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Tags: Sheep

All Categories (1-20 of 656)

  1. Addressing the Challenges of Conducting Observational Studies in Sheep Abattoirs

    Contributor(s):: Elyssa Payne, Melissa Starling, Paul McGreevy

    The competing needs of maintaining productivity within abattoirs, and maintaining high standards of animal welfare, provide fertile grounds for applied research in animal behavior. However, there are challenges involved in capturing useful behavioral data from the supply chain (from paddock to...

  2. Pregnant Sheep in a Farm Environment Did Not Develop Anaemia

    Contributor(s):: Gabrielle C. Musk, Amanda James, Matthew W. Kemp, Sara Ritchie, Andrew Ritchie, Michael Laurence

    The aim of this study was to document the haematological profile of pregnant ewes throughout gestation. Sheep were divided into three groups (n = 8 per group): non-pregnant, singleton, or twin pregnancy. Blood samples were collected every 14 days from day 55 of gestation for haemoglobin...

  3. Understanding Life Skills Gained from and Reasons for Youth Participation in the Tennessee 4-H Sheep Skillathon

    Contributor(s):: Terra Kimes Davis, Christopher T. Stripling, Carrie A. Stephens, H. Dwight Loveday

    The high number of U.S. youth exhibiting at-risk behavior points to a lack of life skills development. We determined the effects of participating in one state's 4-H sheep skillathon on youths' life skills development and the youths' reasons for participating. The target population was...

  4. Revealing the History of Sheep Domestication Using Retrovirus Integrations

    Contributor(s):: Bernardo Chessa, Filipe Pereira, Frederick Arnaud, Antonio Amorim, Felix Goyache, Ingrid Mainland

    The domestication of livestock represented a crucial step in human history. By using endogenous retroviruses as genetic markers, we found that sheep differentiated on the basis of their "retrotype" and morphological traits dispersed across Eurasia and Africa via separate migratory...

  5. Sheep farmer opinions on the current and future role of veterinarians in flock health management on sheep farms: a qualitative study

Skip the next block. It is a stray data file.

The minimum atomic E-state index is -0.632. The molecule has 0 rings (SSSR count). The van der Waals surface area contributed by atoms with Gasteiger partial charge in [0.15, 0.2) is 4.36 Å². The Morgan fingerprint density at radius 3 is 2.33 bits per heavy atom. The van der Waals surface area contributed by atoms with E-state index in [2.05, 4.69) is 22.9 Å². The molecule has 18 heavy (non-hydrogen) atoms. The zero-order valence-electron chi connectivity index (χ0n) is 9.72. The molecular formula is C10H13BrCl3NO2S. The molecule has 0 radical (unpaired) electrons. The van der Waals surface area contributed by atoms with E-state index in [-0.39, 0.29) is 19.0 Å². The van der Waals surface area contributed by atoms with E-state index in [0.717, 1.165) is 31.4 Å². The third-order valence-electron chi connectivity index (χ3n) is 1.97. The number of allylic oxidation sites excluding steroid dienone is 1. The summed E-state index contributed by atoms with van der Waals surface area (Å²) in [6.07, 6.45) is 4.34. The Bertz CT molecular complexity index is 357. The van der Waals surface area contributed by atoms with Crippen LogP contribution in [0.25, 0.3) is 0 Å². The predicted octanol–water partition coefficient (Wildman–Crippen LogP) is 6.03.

Contributor(s):: Jasmeet Kaler, L.E. Green

    A 2009 UK Government report on veterinary expertise in food animal production highlighted that there was insufficient herd health expertise among veterinarians and lack of appropriate business models to deliver veterinary services to the livestock sector. Approximately two thirds of sheep farmers...

  6. Introducing Livestock-Guarding Dogs

    Contributor(s):: Jay R. Lorenz

    Livestock-guarding dogs are one of a variety of tools that sheep and goat producers are finding effective for preventing livestock losses to predators. Guarding dogs are used alone or in combination with other controls to keep predators out of flocks and herds.

  7. Farmer and public attitudes toward lamb finishing systems

    Contributor(s):: Coleman, G., Jongman, E., Greenfield, L., Hemsworth, P.

    To develop research and policy on the welfare of lambs in intensive finishing systems, it is important to understand public and sheep farmers' attitudes. The aim of this research was to identify and compare farmer and community attitudes relevant to the intensification of lamb finishing. The...

  8. On-farm qualitative behaviour assessment in sheep: repeated measurements across time, and association with physical indicators of flock health and welfare

    Contributor(s):: Phythian, C. J., Michalopoulou, E., Cripps, P. J., Duncan, J. S., Wemelsfelder, F.

    Qualitative Behavioural Assessment (QBA) is a 'whole-animal' methodology that assesses the expressive qualities of animal behaviour using terms such as 'tense', 'relaxed', 'anxious', and 'content'. The reliability and validity of QBA as an indicator for on-farm welfare assessment in pigs, cattle,...

  9. Training rams to court and mate female goats

    Contributor(s):: Orihuela, A., Ungerfeld, R.

    As Saint-Croix rams (sheep) exhibit low seasonal reproductive changes, they could be effective in inducing a reproductive response during the non-breeding season in anestrous does (goats) of breeds whose bucks show low reproductive activity. Three management practices for training rams to court...